I fired the pots yesterday. Being October, I was waiting for a day I had time to do this and dry enough. I started a fire in my grill the day before to heat up the wet bricks and had the fire blazing all day. The pots are made of local Red Clay. I had made some of them on my treadle wheel and some of them by coil. Most decorated with shells. They were plenty dry, but I placed them on the grill over new hot coals the next morning to heat them up and remove moisture. My bricks I had mortered with my stoneware clay earlier this summer and they have dried and heated up over the summer BBQ's to set the clay pretty well. I wanted the mortar to be temporary. I can easily knock these apart to make a new kiln or use them for something else.
When the coals yesterday were down to a small glowing log, I raked it around and set 3 inches of very dry sawdust on the bottom. I then carefully placed the pots about 2" apart, bigger ones on the bottom filled with sawdust and small pots or whimseys. 3 more inches of sawdust on top and then another layer of smaller pots. I kept them about 3 inches from the walls with 4 inches of sawdust on the very top, a layer of crumpled newspaper and my burning piece of log. Soon the paper caught on fire and the sawdust began to burn and smoke. I placed a tin lid on the top and left it to smolder.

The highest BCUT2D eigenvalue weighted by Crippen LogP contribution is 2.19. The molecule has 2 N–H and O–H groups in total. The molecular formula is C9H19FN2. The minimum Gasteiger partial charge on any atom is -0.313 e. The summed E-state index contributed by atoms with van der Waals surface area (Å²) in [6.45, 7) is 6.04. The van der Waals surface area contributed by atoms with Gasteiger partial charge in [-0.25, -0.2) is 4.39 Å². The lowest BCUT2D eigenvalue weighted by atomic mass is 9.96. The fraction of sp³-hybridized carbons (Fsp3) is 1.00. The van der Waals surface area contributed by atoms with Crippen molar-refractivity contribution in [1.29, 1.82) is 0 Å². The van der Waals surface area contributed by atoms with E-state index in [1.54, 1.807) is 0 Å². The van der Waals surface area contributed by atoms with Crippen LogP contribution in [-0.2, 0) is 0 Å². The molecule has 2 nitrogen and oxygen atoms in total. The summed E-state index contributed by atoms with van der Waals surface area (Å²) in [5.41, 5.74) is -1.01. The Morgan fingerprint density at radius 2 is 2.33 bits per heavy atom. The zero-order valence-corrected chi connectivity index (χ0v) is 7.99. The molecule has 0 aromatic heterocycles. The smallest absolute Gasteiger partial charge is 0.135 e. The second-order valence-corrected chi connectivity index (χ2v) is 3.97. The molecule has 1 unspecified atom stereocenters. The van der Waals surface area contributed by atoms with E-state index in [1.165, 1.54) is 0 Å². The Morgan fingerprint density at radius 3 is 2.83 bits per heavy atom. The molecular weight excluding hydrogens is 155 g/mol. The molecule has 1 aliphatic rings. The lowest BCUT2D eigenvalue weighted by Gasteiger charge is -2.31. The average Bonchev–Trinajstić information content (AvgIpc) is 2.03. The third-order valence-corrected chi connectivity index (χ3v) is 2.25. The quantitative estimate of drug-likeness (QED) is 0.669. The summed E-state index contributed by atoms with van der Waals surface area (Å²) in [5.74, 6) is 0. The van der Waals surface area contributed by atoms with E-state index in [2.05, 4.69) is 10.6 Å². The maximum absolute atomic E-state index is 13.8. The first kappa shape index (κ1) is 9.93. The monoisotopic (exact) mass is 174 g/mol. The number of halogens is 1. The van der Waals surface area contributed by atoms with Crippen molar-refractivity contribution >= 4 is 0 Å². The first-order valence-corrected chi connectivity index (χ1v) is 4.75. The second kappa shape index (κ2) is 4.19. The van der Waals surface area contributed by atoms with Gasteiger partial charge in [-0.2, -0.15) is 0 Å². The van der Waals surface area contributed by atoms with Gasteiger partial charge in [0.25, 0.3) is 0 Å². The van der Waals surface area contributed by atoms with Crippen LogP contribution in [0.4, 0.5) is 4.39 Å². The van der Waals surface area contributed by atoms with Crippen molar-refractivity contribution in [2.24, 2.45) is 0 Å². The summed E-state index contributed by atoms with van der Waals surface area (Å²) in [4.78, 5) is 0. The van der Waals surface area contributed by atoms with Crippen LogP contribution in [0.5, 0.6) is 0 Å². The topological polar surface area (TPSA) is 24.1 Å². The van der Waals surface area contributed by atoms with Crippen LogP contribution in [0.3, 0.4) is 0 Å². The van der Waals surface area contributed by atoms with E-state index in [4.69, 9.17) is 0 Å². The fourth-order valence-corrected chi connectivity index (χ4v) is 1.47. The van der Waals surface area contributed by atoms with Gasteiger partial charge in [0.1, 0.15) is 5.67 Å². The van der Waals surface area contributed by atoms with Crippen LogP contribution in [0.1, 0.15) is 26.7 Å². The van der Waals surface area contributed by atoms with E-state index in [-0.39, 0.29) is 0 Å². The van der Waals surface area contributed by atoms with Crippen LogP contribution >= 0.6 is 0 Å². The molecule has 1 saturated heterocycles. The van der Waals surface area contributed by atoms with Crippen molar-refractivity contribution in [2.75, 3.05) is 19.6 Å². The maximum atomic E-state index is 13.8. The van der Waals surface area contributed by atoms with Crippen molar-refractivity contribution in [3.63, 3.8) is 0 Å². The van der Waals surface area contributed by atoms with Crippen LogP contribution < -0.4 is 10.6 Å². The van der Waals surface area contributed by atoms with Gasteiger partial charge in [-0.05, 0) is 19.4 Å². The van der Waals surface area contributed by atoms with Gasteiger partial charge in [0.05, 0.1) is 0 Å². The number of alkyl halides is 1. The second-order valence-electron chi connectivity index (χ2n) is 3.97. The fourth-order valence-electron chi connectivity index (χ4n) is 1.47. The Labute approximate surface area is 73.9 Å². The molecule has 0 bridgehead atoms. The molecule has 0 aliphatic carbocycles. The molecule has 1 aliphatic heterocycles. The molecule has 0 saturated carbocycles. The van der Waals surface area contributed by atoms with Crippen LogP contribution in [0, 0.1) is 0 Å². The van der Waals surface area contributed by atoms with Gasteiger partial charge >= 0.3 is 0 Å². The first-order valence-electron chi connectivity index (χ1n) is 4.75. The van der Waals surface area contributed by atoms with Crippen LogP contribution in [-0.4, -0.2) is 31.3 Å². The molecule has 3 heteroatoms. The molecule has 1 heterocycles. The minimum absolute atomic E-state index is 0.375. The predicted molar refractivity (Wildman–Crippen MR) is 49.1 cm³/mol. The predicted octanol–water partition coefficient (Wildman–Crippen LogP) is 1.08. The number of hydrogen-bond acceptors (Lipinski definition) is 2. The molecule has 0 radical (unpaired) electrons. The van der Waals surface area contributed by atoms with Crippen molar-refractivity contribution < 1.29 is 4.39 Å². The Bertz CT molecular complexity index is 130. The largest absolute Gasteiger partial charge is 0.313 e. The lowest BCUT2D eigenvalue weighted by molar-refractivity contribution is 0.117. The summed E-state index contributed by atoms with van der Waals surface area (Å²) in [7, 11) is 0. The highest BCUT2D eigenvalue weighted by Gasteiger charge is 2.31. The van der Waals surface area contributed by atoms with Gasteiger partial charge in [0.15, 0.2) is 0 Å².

16 hours later, the next morning at 8:00, the sawdust had burned down with only a dotting of hot sawdust embers and the pots were cool enough to handle. And here are the results.
The pots are still fragile. The smoke and carbon have turned most of them black, but the effect is quite pleasing. And they are hard.
The last photo has a spash of yellow. This is where I actually put a diagonal band of yellow vanadium slip. Most of any colors I applies has disapeared or turned black.
Now I have to wait till spring for another attempt... glazing in saggers perhaps?